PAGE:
Gemba Keiei Chapter 21: Rationalization is Doing What is Rational

The title of this chapter is somewhat awkward. By another translation you could read it as “Improvement means doing what is rational” or “Kaizen means following reason”. But here Taiichi Ohno is engaging in a bit of word play. The Japanese for rationalization, in literal translation means “make it fit with reason” but it is better translated as “consolidation” or “improvement” or in today’s words. Theme of the chapter is that kaizen (rationalization) is what appears quite reasonable and rational and nothing particularly spectacular.

“When I was implementing the Ohno System, it was difficult to get people to understand what I was saying.” Taiichi Ohno’s response to people who didn’t understand him ranged from “If you can’t do what I say, get out of my sight” to “Just do it. Don’t worry. I’ll take responsibility.”

Ohno learned that it would take too long for his orders to go from factory manager to section manager to supervisor to team leader. Not only that but his verbal directives could change considerably because managers along the reporting chain would interpret the instructions in ways that suited them. Ohno says he began going directly to the foremen in the factory to give directives, and to go to them for direct feedback.

Of course the managers complained quite a bit about being bypassed but the foremen on the front lines were motivated because the factory manager came directly to them with a request to try something new. Ohno made sure that the foremen would tell their managers what Ohno had asked them to do. “This is how we educated the managers both from the top down and from the bottom up” says Taiichi Ohno.

Ohno scolded the managers when they simply reported what the foremen told them. He wanted them to think for themselves and try something in addition to what Ohno had instructed. If Ohno didn’t like what they tried, he still scolded them. It wasn’t easy being a manager in Ohno’s factory in those days.

No other company was implementing the Ohno System and no one knew what it should look like. Ohno would give orders in the morning and change directions by noon if it wasn’t working. He found engineers to be most stubborn and unwilling to change. The wise mend their ways so change and become wise, Ohno would tell them.

There was no factory where they could go see the Ohno System. It did not exist in those days. Ohno did have his people visit Nissan to learn about their production system. He would tell them not to copy it because then they would only be as good as Nissan. They must learn from it and make things better. But people would copy it anyway, so he stopped sending them to Nissan. Before long Nissan stopped accepting tours.

Ohno says that Nissan had purchased and moved a factory from the United States and American engineers had helped to set up the factory, so Nissan was probably more advanced than Toyota in those days. During the war, officer from the Japanese military would come with their bamboo spears and give orders to Nissan to produce, threatening “the Americans are coming”. The bamboo spears were carried instead of more modern weapons due to the severe lack of raw materials in Japan toward the end of the war.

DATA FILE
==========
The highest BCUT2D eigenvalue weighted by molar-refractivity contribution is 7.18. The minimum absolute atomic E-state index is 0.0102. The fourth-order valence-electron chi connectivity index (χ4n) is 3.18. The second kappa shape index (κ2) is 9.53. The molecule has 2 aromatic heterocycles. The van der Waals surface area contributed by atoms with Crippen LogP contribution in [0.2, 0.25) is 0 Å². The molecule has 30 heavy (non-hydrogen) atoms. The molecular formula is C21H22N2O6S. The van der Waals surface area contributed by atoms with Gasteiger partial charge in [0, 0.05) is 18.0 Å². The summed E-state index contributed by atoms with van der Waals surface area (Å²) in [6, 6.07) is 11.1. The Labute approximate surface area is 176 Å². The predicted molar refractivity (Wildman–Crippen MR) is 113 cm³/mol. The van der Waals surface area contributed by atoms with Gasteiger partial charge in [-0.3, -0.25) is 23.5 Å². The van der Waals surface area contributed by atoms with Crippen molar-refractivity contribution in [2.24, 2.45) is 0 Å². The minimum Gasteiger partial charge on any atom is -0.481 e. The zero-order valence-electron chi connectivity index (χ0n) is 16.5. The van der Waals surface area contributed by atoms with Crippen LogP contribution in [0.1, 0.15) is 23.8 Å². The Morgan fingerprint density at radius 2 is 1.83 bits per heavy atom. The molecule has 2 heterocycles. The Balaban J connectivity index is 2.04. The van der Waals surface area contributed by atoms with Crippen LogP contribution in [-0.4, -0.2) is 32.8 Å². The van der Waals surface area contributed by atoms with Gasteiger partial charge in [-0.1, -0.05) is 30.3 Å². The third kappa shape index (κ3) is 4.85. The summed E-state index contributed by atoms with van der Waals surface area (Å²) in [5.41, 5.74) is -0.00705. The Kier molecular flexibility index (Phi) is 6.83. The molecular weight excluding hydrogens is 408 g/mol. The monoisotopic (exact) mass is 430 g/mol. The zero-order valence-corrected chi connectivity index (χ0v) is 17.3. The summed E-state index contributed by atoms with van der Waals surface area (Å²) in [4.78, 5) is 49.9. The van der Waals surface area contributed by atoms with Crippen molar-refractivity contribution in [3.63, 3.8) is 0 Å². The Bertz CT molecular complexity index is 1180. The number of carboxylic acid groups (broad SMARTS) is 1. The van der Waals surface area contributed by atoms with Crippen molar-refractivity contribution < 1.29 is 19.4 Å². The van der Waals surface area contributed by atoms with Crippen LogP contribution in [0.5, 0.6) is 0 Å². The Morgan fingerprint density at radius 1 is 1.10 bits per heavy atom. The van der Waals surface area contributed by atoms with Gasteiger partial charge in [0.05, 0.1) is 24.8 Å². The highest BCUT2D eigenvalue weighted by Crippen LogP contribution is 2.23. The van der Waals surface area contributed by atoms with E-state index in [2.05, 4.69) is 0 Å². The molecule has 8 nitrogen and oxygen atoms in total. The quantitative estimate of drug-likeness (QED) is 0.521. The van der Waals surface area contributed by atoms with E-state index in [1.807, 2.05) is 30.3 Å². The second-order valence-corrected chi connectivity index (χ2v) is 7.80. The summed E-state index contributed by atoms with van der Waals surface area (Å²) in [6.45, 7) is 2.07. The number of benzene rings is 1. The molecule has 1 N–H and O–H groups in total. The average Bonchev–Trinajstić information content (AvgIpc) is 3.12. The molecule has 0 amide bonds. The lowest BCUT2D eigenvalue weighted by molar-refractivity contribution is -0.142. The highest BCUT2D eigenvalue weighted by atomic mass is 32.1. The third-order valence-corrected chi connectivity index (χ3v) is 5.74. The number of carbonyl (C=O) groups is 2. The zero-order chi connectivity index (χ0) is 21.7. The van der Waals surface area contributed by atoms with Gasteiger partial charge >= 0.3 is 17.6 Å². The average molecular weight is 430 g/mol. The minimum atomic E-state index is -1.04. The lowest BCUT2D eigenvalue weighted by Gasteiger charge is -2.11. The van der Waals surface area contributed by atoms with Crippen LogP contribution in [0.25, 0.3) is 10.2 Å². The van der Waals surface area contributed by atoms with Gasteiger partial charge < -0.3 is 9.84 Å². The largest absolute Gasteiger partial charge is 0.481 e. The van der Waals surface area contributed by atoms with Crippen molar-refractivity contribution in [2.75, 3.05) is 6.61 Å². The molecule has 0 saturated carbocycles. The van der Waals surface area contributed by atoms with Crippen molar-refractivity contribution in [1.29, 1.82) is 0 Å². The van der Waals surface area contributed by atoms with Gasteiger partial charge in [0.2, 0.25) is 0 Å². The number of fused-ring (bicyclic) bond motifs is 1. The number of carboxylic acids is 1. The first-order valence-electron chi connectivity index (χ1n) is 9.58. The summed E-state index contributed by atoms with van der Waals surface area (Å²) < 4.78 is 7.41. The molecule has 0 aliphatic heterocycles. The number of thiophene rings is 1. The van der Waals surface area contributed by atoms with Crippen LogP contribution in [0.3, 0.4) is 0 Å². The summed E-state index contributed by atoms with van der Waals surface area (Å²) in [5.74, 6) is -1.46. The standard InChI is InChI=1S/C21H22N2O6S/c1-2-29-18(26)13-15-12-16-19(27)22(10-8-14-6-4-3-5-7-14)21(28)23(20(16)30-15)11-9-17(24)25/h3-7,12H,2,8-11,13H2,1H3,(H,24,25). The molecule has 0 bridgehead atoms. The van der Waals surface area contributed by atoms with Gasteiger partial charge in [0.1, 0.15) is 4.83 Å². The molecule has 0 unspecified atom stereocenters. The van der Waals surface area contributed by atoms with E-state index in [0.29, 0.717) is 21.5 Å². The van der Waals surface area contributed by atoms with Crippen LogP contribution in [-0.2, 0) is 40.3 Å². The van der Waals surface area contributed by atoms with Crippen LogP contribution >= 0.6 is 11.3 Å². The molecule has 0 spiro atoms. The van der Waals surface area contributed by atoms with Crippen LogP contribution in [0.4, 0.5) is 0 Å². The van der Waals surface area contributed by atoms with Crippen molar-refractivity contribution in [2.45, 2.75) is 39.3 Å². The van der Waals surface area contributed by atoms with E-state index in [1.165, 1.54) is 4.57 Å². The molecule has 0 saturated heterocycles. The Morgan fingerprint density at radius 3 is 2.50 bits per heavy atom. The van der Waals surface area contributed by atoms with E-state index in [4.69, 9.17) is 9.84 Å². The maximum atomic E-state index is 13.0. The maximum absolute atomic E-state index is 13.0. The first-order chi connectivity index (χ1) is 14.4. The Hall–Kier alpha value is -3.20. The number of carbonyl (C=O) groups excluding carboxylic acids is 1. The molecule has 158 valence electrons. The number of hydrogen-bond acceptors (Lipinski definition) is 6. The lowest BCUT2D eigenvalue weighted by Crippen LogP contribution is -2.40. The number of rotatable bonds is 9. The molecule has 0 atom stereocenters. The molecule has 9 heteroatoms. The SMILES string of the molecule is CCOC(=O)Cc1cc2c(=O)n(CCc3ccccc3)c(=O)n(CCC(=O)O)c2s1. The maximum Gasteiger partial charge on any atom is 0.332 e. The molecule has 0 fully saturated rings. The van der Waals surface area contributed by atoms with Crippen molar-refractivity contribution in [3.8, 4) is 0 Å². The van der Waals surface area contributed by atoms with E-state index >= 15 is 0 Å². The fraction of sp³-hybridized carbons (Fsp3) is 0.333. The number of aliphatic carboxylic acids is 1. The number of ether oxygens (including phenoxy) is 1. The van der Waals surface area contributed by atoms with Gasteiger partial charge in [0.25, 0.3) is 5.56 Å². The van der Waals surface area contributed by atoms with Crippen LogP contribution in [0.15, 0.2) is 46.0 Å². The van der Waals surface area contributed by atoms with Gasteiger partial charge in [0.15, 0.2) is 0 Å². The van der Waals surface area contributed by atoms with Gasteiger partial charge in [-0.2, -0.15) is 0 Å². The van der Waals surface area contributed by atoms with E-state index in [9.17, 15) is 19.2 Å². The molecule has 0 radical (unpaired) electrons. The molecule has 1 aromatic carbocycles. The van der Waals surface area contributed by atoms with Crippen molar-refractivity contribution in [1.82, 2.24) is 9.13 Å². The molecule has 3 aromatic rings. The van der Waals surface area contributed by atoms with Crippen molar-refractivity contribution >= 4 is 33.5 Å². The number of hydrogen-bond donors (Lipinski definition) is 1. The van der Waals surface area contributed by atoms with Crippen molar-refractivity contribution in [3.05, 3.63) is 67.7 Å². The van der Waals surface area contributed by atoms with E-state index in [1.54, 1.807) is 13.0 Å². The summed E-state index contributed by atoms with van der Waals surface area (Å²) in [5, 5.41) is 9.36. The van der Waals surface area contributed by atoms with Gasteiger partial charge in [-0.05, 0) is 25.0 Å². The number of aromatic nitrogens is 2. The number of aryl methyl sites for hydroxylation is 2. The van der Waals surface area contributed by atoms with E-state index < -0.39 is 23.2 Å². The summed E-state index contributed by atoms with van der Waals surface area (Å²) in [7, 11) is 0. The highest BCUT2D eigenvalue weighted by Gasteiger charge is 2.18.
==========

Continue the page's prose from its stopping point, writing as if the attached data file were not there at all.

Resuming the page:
Ohno says that Nissan was technically very knowledgeable but these experiences made them less willing to listen to the orders from other Japanese. It’s a very interesting statement, considering the fact that it took Carlos Ghosn, a French citizen of Lebanese descent born in Brazil, to bring Nissan out of bankruptcy and turn them around.

In 1956 or 1957 Ohno visited factories in the United States. “What they were doing was common sense. It was nothing special” he says. Visiting GM, Ford and American Motors, they all appeared to be doing what was common sense. Ohno observed that the “rationalized” or improved production lines were nothing spectacular and the more rationalized a production line was, the more it looked like common sense. “When you see a factory and think ‘wow!’ then this is not a very good factory. When you see a factory and think ‘this is common sense’ and of no value to the observer, I think that may be a sign that they have rationalized rather well” says Ohno.

In other words, if they make it look easy it’s probably a sure sign that a lot of hard work went into it.

Ohno says that it is hard for the Japanese to do what is common sense without putting up some resistance. Doing what is simple is difficult for them. “Rationalization is doing what is reasonable or rational, so there should be nothing that makes you say ‘wow!'” says Ohno. He gives examples of “rational” improvements such as using the rolling motion to move a round part or putting wheels on something heavy to make it easier to move.

Taiichi Ohno says “When something has been completely rationalized it should appear very simple, but people make the mistake of thinking too hard about it. Even the idea of saying ‘reduce inventory and work in process’ through rationalization does not make sense. If it’s rational there should be no work in process. If you have two pieces when you only need one, this is not rational.”